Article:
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an efficient coordination of national effort and will produce a lore economical administration.

We suggest the careful consideration of Senate Report 1329 of the third session of the Seventy-first Congress, dealing with the general subject of conserving wild life in which we found

The larger part of a successful conservation program in the preservation and replacement of wild life belongs to the various States but, without active participation and the leadership of the Federal Government, the work will fail.

National participation has been effective, but has not been either fully defined, coordinated, or supported.

Our study has not advanced to a point which justifies our positive expression of opinion at this time in the matters of consolidation under a new Federal department of conservation or a consolidation of departments under one department with a permanent undersecretary in charge.

Your committee has not had the opportunity to advance its investigation of these suggestions, and is leaving the subject open for further consideration.

This bill is part of a developing plan which may, if it is deemed necessary, lead to larger consolidation under one department. But our investigations have not been completed and this bill providing for coordination of effort of national agencies may obviate such necessity, but it will produce valuable information which could later be applied to unit administration.

The report referred to found

Congress has created two major Federal bureaus especially to administer the resources of birds, mammals, and fishes and designed to be the scientific factfinding organization for all Federal agencies and operations having to do with the development, protection, and utilization of wild life. They are the Bureau of Fisheries in the Department of Commerce and the Bureau of Biological Survey in the Department of Agriculture. The functions of these two bureaus in the Federal program are of a vital and peculiar nature. Froin these bureaus must come the information, both scientific and practical, to enable administration executive agencies to use methods for increasing the production of wild life which are economical and practical.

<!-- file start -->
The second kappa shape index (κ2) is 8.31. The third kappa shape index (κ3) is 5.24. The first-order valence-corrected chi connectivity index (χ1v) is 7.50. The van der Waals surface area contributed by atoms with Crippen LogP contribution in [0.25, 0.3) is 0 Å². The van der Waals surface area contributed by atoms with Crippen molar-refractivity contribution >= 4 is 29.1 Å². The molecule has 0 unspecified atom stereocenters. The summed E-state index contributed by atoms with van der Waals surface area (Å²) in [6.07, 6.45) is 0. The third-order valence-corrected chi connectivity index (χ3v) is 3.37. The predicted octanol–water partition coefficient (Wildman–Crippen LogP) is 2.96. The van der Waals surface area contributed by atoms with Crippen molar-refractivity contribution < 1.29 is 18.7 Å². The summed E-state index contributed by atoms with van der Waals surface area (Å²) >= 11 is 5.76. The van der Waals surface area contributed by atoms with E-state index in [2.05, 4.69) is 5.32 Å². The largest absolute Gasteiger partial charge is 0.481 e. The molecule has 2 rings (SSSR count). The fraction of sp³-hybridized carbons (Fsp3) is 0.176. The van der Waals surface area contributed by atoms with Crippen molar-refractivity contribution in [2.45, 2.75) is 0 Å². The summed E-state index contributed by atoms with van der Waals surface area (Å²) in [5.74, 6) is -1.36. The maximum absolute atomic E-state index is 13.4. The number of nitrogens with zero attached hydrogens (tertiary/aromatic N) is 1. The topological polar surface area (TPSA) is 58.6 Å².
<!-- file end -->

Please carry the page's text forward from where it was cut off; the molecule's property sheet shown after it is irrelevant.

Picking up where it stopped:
The Park Service in the Department of the Interior and the Forest Service in the Department of Agriculture are two major Federal bureaus also principally responsible for the preservation and replacement of wild life by reason of the control which they exercise over great areas of public domain; the opportunities thus provided for increasing the supply on such lands and also because of the demonstration value of such operations to the State commissions and to other organizations and individuals engaged in similar undertakings Will, without additional cost, greatly enlarge the present areas for the reproduction of game, fish, and animal life.

We find that conservation is directly or partly administered by all members of the President's Cabinet: The Secretary of State, the Secretary of Agriculture, Secretary of Commerce, Secretary of the Interior, Secretray of the Treasury, Secretary of War, Secretary of the Navy, the Attorney General, directing the Department of Justice; the Postmaster General, and the Secretary of Labor.

We find that the game shortage and disappearance of wild life has been accentuated during the recent year and pending further consideration of a new department we believe that it is essential that quick cooperation and correlation of effort be brought about between the various departments to the end that there may be concentration in promoting the following objectives and activities.

1. To lend trained men to State commissions for aid in investigations.